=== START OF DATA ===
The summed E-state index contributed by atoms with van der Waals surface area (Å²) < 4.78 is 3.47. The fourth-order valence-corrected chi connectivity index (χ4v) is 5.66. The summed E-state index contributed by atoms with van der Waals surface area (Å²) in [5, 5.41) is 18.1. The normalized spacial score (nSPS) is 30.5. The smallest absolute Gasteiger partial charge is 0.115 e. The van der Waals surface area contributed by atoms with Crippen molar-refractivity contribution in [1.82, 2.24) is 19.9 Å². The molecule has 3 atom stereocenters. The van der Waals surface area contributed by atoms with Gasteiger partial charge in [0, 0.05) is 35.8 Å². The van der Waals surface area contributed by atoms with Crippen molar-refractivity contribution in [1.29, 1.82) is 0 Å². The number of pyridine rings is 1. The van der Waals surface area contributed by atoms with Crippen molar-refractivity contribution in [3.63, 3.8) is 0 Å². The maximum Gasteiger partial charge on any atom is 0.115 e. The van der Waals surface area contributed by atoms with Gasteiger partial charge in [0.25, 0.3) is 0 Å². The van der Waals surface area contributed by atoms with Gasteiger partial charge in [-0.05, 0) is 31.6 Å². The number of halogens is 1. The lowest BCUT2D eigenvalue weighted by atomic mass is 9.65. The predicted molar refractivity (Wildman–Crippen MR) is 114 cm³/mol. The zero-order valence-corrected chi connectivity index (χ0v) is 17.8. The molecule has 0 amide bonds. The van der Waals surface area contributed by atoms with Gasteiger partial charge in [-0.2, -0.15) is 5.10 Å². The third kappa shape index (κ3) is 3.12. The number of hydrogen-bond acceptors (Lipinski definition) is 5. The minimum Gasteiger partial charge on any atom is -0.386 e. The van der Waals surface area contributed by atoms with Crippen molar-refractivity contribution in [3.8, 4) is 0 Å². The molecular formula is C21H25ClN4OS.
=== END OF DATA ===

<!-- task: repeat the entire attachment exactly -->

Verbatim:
The summed E-state index contributed by atoms with van der Waals surface area (Å²) < 4.78 is 3.47. The fourth-order valence-corrected chi connectivity index (χ4v) is 5.66. The summed E-state index contributed by atoms with van der Waals surface area (Å²) in [5, 5.41) is 18.1. The normalized spacial score (nSPS) is 30.5. The smallest absolute Gasteiger partial charge is 0.115 e. The van der Waals surface area contributed by atoms with Crippen molar-refractivity contribution in [1.82, 2.24) is 19.9 Å². The molecule has 3 atom stereocenters. The van der Waals surface area contributed by atoms with Gasteiger partial charge in [0, 0.05) is 35.8 Å². The van der Waals surface area contributed by atoms with Crippen molar-refractivity contribution in [1.29, 1.82) is 0 Å². The number of pyridine rings is 1. The van der Waals surface area contributed by atoms with Crippen molar-refractivity contribution in [3.63, 3.8) is 0 Å². The maximum Gasteiger partial charge on any atom is 0.115 e. The van der Waals surface area contributed by atoms with Gasteiger partial charge in [0.25, 0.3) is 0 Å². The van der Waals surface area contributed by atoms with Gasteiger partial charge in [-0.05, 0) is 31.6 Å². The number of halogens is 1. The lowest BCUT2D eigenvalue weighted by atomic mass is 9.65. The predicted molar refractivity (Wildman–Crippen MR) is 114 cm³/mol. The zero-order valence-corrected chi connectivity index (χ0v) is 17.8. The molecule has 0 amide bonds. The van der Waals surface area contributed by atoms with Gasteiger partial charge in [-0.2, -0.15) is 5.10 Å². The third kappa shape index (κ3) is 3.12. The number of hydrogen-bond acceptors (Lipinski definition) is 5. The minimum Gasteiger partial charge on any atom is -0.386 e. The van der Waals surface area contributed by atoms with Crippen molar-refractivity contribution in [3.8, 4) is 0 Å². The molecular formula is C21H25ClN4OS.